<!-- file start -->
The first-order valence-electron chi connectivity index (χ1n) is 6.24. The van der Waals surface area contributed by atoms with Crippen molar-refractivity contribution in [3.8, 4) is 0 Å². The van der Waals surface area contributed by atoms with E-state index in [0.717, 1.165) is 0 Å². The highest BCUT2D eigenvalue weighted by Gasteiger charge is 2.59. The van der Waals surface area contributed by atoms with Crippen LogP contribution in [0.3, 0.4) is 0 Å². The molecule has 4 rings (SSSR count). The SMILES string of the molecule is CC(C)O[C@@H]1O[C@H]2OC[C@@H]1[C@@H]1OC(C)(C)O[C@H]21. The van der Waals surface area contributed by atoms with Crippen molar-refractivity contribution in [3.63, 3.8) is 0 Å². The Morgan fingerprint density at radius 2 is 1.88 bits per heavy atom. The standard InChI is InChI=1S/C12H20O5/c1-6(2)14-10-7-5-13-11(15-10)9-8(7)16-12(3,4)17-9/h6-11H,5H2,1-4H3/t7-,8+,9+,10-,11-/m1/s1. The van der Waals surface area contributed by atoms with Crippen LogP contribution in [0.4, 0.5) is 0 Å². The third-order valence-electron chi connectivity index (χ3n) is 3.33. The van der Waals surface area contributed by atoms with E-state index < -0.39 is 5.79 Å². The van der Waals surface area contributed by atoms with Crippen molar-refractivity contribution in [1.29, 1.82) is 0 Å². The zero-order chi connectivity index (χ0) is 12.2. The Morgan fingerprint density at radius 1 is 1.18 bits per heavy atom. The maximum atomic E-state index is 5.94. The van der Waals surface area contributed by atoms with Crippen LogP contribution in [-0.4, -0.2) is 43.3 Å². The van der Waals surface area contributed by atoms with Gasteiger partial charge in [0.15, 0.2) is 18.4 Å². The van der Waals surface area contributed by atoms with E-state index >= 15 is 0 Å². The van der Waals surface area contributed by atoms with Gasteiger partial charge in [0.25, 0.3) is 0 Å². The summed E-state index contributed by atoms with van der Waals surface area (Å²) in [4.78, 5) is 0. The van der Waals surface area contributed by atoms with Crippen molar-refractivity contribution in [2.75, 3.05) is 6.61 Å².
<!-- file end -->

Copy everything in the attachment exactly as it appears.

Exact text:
The first-order valence-electron chi connectivity index (χ1n) is 6.24. The van der Waals surface area contributed by atoms with Crippen molar-refractivity contribution in [3.8, 4) is 0 Å². The van der Waals surface area contributed by atoms with E-state index in [0.717, 1.165) is 0 Å². The highest BCUT2D eigenvalue weighted by Gasteiger charge is 2.59. The van der Waals surface area contributed by atoms with Crippen LogP contribution in [0.3, 0.4) is 0 Å². The molecule has 4 rings (SSSR count). The SMILES string of the molecule is CC(C)O[C@@H]1O[C@H]2OC[C@@H]1[C@@H]1OC(C)(C)O[C@H]21. The van der Waals surface area contributed by atoms with Crippen molar-refractivity contribution in [3.63, 3.8) is 0 Å². The Morgan fingerprint density at radius 2 is 1.88 bits per heavy atom. The standard InChI is InChI=1S/C12H20O5/c1-6(2)14-10-7-5-13-11(15-10)9-8(7)16-12(3,4)17-9/h6-11H,5H2,1-4H3/t7-,8+,9+,10-,11-/m1/s1. The van der Waals surface area contributed by atoms with Crippen LogP contribution in [0.4, 0.5) is 0 Å². The third-order valence-electron chi connectivity index (χ3n) is 3.33. The van der Waals surface area contributed by atoms with E-state index < -0.39 is 5.79 Å². The van der Waals surface area contributed by atoms with Crippen molar-refractivity contribution in [1.29, 1.82) is 0 Å². The zero-order chi connectivity index (χ0) is 12.2. The Morgan fingerprint density at radius 1 is 1.18 bits per heavy atom. The maximum atomic E-state index is 5.94. The van der Waals surface area contributed by atoms with Crippen LogP contribution in [-0.4, -0.2) is 43.3 Å². The van der Waals surface area contributed by atoms with Gasteiger partial charge in [0.15, 0.2) is 18.4 Å². The van der Waals surface area contributed by atoms with E-state index >= 15 is 0 Å². The van der Waals surface area contributed by atoms with Gasteiger partial charge in [0.25, 0.3) is 0 Å². The summed E-state index contributed by atoms with van der Waals surface area (Å²) in [4.78, 5) is 0. The van der Waals surface area contributed by atoms with Crippen molar-refractivity contribution in [2.75, 3.05) is 6.61 Å².